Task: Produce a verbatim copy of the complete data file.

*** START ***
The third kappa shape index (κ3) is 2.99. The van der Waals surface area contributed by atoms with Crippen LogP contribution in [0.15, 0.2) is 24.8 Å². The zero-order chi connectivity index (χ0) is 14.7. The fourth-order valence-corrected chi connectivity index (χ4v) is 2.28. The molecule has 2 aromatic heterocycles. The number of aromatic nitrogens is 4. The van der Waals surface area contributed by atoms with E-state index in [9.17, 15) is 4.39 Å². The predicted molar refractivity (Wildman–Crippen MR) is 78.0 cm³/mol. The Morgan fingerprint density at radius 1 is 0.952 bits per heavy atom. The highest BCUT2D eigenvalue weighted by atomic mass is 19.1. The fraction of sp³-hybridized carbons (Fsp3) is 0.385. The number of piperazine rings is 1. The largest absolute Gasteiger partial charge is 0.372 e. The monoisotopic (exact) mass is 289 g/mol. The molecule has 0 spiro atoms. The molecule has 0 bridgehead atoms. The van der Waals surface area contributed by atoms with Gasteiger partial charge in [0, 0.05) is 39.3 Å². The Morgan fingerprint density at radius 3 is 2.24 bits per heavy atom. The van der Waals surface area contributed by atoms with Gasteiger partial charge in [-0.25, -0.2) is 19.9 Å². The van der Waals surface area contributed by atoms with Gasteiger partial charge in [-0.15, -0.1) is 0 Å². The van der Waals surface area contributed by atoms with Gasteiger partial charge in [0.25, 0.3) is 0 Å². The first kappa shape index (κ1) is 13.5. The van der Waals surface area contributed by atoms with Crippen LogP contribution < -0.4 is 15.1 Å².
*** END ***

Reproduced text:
The third kappa shape index (κ3) is 2.99. The van der Waals surface area contributed by atoms with Crippen LogP contribution in [0.15, 0.2) is 24.8 Å². The zero-order chi connectivity index (χ0) is 14.7. The fourth-order valence-corrected chi connectivity index (χ4v) is 2.28. The molecule has 2 aromatic heterocycles. The number of aromatic nitrogens is 4. The van der Waals surface area contributed by atoms with E-state index in [9.17, 15) is 4.39 Å². The predicted molar refractivity (Wildman–Crippen MR) is 78.0 cm³/mol. The Morgan fingerprint density at radius 1 is 0.952 bits per heavy atom. The highest BCUT2D eigenvalue weighted by atomic mass is 19.1. The fraction of sp³-hybridized carbons (Fsp3) is 0.385. The number of piperazine rings is 1. The largest absolute Gasteiger partial charge is 0.372 e. The monoisotopic (exact) mass is 289 g/mol. The molecule has 0 spiro atoms. The molecule has 0 bridgehead atoms. The van der Waals surface area contributed by atoms with Gasteiger partial charge in [0, 0.05) is 39.3 Å². The Morgan fingerprint density at radius 3 is 2.24 bits per heavy atom. The van der Waals surface area contributed by atoms with Gasteiger partial charge in [-0.25, -0.2) is 19.9 Å². The van der Waals surface area contributed by atoms with Gasteiger partial charge in [-0.15, -0.1) is 0 Å². The van der Waals surface area contributed by atoms with Gasteiger partial charge in [0.25, 0.3) is 0 Å². The first kappa shape index (κ1) is 13.5. The van der Waals surface area contributed by atoms with Crippen LogP contribution < -0.4 is 15.1 Å².